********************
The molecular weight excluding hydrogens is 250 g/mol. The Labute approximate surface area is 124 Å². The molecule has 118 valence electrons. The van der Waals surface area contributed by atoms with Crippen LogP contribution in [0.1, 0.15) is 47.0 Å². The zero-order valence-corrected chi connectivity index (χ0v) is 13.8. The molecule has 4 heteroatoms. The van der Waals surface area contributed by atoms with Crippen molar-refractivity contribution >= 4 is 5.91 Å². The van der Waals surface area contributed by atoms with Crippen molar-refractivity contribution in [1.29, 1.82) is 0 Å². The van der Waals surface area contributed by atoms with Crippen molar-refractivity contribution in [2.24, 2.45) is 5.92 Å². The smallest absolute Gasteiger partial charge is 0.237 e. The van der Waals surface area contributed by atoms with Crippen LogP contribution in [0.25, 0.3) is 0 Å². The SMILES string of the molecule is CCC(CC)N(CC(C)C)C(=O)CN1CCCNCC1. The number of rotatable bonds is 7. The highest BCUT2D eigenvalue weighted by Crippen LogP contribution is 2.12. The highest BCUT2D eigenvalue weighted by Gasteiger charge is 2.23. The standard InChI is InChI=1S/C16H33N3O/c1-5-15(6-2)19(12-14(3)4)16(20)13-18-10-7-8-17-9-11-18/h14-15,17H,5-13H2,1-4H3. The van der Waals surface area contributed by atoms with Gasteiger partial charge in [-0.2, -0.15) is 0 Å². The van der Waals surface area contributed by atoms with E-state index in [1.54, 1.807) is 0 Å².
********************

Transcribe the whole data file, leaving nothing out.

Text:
The molecular weight excluding hydrogens is 250 g/mol. The Labute approximate surface area is 124 Å². The molecule has 118 valence electrons. The van der Waals surface area contributed by atoms with Crippen LogP contribution in [0.1, 0.15) is 47.0 Å². The zero-order valence-corrected chi connectivity index (χ0v) is 13.8. The molecule has 4 heteroatoms. The van der Waals surface area contributed by atoms with Crippen molar-refractivity contribution >= 4 is 5.91 Å². The van der Waals surface area contributed by atoms with Crippen molar-refractivity contribution in [1.29, 1.82) is 0 Å². The van der Waals surface area contributed by atoms with Crippen molar-refractivity contribution in [2.24, 2.45) is 5.92 Å². The smallest absolute Gasteiger partial charge is 0.237 e. The van der Waals surface area contributed by atoms with Crippen LogP contribution in [0.25, 0.3) is 0 Å². The SMILES string of the molecule is CCC(CC)N(CC(C)C)C(=O)CN1CCCNCC1. The number of rotatable bonds is 7. The highest BCUT2D eigenvalue weighted by Crippen LogP contribution is 2.12. The highest BCUT2D eigenvalue weighted by Gasteiger charge is 2.23. The standard InChI is InChI=1S/C16H33N3O/c1-5-15(6-2)19(12-14(3)4)16(20)13-18-10-7-8-17-9-11-18/h14-15,17H,5-13H2,1-4H3. The van der Waals surface area contributed by atoms with Gasteiger partial charge in [-0.2, -0.15) is 0 Å². The van der Waals surface area contributed by atoms with E-state index in [1.54, 1.807) is 0 Å².